BRUCE COUNTY – Bruce County has joined a growing list of counties and municipalities that have decided against implementing the province’s small business property subclass tax option.
As was stated in a report by Edward Henley, director of corporate services, to members of the corporate services committee on Aug. 12, the option was introduced in the 2020 Ontario budget. It would allow municipalities to create an optional subclass for certain commercial and industrial properties and provide a lower tax rate.
Council had asked that Henley bring back additional information when the matter was discussed at previous meetings.
He presented options, noting that discounts to the small business property subclass would result in the taxes being increased for other groups, for example, residential and agriculture. He said survey results indicated “they (small business owners) want their taxes to go down but don’t want anyone else’s to go up.” That’s not how it works.
“This is not a tax break,” Henley said, “it is a tax shift.”
Among the issues with the option is how to define “small business.” The province did not include a definition but left that up to municipalities.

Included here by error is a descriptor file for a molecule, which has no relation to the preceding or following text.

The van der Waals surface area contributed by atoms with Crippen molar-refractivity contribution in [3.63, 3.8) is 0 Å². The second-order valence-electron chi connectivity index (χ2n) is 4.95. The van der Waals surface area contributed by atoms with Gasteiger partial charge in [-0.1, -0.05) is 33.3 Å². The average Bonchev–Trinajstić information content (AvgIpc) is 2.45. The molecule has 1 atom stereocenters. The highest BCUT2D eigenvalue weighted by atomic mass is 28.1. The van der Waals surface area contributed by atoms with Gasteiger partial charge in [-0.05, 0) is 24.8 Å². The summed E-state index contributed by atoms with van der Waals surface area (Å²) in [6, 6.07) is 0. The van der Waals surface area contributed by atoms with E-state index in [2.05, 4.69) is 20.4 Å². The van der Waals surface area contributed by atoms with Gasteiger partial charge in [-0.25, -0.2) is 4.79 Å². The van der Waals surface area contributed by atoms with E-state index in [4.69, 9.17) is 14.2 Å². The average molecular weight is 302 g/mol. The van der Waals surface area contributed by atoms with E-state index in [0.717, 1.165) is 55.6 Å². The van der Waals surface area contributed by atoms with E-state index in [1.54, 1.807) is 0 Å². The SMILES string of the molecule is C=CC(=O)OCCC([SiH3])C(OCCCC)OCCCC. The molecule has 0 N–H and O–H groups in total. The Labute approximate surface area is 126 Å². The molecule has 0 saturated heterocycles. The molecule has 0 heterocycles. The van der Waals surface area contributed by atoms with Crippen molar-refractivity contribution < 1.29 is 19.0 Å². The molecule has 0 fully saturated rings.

Another issue identified by Henley is the fact the property owner is the one who applies, but the tenant, not the business owner, would be the one who benefits.
In addition, several areas involving this legislation have yet to be determined.
Bruce County is part of a growing list of counties where the option won’t be implemented, including Perth, Huron, Grey and Wellington.
“It’s a completely unrealistic program,” said Bruce County Warden Janice Jackson, who commented on the amount of time already spent on it.
County Coun. Luke Charbonneau said, “It’s time to put an end to it.” He suggested forwarding a copy of Henley’s report to the province.
“If you want to help small business,” he said, “this is not the way to do it.”
Pauline Kerr, Local Journalism Initiative Reporter, The Walkerton Herald Times